4:15 p.m.

First Counsellor, Head of Consular Section, Embassy of the Republic of Hungary

Imre Helyes

As I have already begun to explain, the government is considering this situation in general terms when it comes to a certain layer of the population that is in difficult social and economic conditions. But within that, there is a specific unit or a specific component, which is the Roma population, which would definitely be in a more difficult situation. Part of the program is specifically directed toward the Roma population, not just in general but specifically targeting those specific problems that the Roma population are encountering in Hungary.

We must be very much aware of the fact that these are complex problems, and therefore that program, which the Hungarian government has proposed not so recently, needs time to be developed and to bring fruit. The approach is complex and concerns all layers of the problem. Therefore, it is very possible and we expect that in the medium term it will bring the fruit that we would like to have.

4:20 p.m.

Conservative

The Chair David Tilson

Thank you.

Madame Groguhé, it's your turn.

4:20 p.m.

NDP

Sadia Groguhé Saint-Lambert, QC

Thank you, Mr. Chair.

Thank you to the witnesses for joining us.

Mr. Brouwer, could you share your comments and concerns with us regarding the process described in this bill as to the designation of safe countries?

4:20 p.m.

Barrister and Solicitor, As an Individual

Andrew Brouwer

Thank you you for that question.

We have a range of concerns relating to the designation of countries of safety. It's our first position that it's never appropriate to designate a particular country as safe. Refugees may come from any country in the world, and the reality is that conditions change quickly in countries around the world, so a country that was safe may overnight become very unsafe. The result of the designation is that those people will be denied access to the kinds of protection that Canada should be providing.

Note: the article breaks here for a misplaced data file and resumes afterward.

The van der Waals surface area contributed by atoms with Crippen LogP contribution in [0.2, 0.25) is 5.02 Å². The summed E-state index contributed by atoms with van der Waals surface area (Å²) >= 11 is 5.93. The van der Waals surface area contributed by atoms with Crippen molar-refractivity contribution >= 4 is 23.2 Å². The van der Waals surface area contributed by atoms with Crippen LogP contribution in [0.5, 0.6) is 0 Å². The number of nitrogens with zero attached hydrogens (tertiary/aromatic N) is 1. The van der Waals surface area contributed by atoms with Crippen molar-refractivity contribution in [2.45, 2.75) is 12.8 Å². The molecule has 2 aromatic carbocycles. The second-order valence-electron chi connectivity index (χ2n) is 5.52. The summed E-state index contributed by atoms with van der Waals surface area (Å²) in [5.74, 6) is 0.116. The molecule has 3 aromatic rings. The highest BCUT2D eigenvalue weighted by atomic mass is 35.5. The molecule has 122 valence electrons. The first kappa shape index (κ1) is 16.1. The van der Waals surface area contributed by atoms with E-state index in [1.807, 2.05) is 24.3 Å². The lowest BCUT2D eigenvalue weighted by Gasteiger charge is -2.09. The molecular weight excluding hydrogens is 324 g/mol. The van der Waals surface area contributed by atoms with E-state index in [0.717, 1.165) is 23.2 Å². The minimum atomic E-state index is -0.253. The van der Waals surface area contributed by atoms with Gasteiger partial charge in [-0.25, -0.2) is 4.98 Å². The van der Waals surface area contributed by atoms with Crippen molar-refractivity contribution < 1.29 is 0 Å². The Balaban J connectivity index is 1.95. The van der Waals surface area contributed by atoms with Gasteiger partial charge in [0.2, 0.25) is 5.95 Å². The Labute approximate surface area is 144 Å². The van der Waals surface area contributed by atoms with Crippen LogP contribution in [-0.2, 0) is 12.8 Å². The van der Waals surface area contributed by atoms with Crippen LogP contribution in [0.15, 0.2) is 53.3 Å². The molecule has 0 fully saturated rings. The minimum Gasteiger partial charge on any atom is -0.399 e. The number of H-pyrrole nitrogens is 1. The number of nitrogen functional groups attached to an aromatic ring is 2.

In terms of some of the changes that have been proposed in Bill C-31, even as compared to Bill C-11 the last time around...at least the last time around there was to be an advisory committee that included outside advice on which countries were or weren't safe and should or shouldn't be designated. The minister has taken out any access for external advice and turned it into a completely insulated government decision, and we have huge concerns about that.

Beyond that, UNHCR has commented about the designation of countries. My understanding about their position is that they have said that in certain circumstances it may not be inappropriate to accelerate claims from some countries, but even the UNHCR has consistently said that an appeal has to be there even if you're going to designate a country. Bill C-31 takes that appeal away, and, as I mentioned earlier, not only does it take that appeal away, but there is also no real access to Federal Court for people from designated countries.

We're also concerned about the changes at the IRB, about the fact that decision-makers at the Refugee Protection Division now will be civil servants, not people who are put there for a fixed term with some degree of independence. They are now going to be the only people hearing claims from people from countries that their boss has designated as safe. We have concerns about how that is going to be impacting their ability to make impartial decisions on refugee claims before them.

4:20 p.m.

NDP

Sadia Groguhé Saint-Lambert, QC

Thank you.

Ms. Dahan, what do your clients say about their permanent resident status being potentially revoked?

4:20 p.m.

Barrister and Solicitor, As an Individual

Carole Dahan

That's a good question. I know there has been, or will be, other groups speaking specifically about clause 19 and the changes to clause 19, but as it stands right now, I think it would put fear in almost every single refugee and immigrant community throughout Canada.

Mr. Opitz, you referred to having served in Bosnia earlier in your life, so we'll take the example of a Bosnian refugee who comes to Canada, was found to be a convention refugee, and who now, under the provisions, because of the change of circumstances in Bosnia, could be stripped of both refugee protection and her permanent residence simultaneously and sent back there, because it's safe there now.

Many people, for a variety of reasons, don't take out citizenship when they are eligible for citizenship. They would suffer under these provisions and they would be at risk under these provisions. I think it sends a wrong message to immigrants and refugees throughout the country.

4:25 p.m.

Conservative

The Chair David Tilson

Quickly.